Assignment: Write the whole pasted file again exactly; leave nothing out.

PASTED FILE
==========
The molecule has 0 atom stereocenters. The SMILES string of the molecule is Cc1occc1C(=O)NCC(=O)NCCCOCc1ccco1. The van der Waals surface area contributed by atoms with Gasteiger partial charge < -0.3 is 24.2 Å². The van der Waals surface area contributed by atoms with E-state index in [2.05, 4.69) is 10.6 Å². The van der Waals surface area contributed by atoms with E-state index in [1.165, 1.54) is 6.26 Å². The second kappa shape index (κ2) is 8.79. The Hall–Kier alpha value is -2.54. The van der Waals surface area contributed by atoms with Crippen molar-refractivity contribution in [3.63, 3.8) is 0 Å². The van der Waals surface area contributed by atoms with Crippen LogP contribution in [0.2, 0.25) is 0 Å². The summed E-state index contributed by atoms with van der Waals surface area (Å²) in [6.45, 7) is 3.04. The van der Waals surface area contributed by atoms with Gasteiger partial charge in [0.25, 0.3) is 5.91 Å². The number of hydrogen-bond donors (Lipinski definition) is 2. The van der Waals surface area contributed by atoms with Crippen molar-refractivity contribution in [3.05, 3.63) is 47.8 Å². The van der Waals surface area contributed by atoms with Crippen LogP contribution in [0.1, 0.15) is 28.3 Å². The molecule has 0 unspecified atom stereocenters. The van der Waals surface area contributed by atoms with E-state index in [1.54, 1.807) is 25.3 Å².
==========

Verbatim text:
The molecule has 0 atom stereocenters. The SMILES string of the molecule is Cc1occc1C(=O)NCC(=O)NCCCOCc1ccco1. The van der Waals surface area contributed by atoms with Gasteiger partial charge < -0.3 is 24.2 Å². The van der Waals surface area contributed by atoms with E-state index in [2.05, 4.69) is 10.6 Å². The van der Waals surface area contributed by atoms with E-state index in [1.165, 1.54) is 6.26 Å². The second kappa shape index (κ2) is 8.79. The Hall–Kier alpha value is -2.54. The van der Waals surface area contributed by atoms with Crippen molar-refractivity contribution in [3.63, 3.8) is 0 Å². The van der Waals surface area contributed by atoms with Crippen LogP contribution in [0.2, 0.25) is 0 Å². The summed E-state index contributed by atoms with van der Waals surface area (Å²) in [6.45, 7) is 3.04. The van der Waals surface area contributed by atoms with Gasteiger partial charge in [0.25, 0.3) is 5.91 Å². The number of hydrogen-bond donors (Lipinski definition) is 2. The van der Waals surface area contributed by atoms with Crippen molar-refractivity contribution in [3.05, 3.63) is 47.8 Å². The van der Waals surface area contributed by atoms with Crippen LogP contribution in [0.1, 0.15) is 28.3 Å². The molecule has 0 unspecified atom stereocenters. The van der Waals surface area contributed by atoms with E-state index in [1.54, 1.807) is 25.3 Å².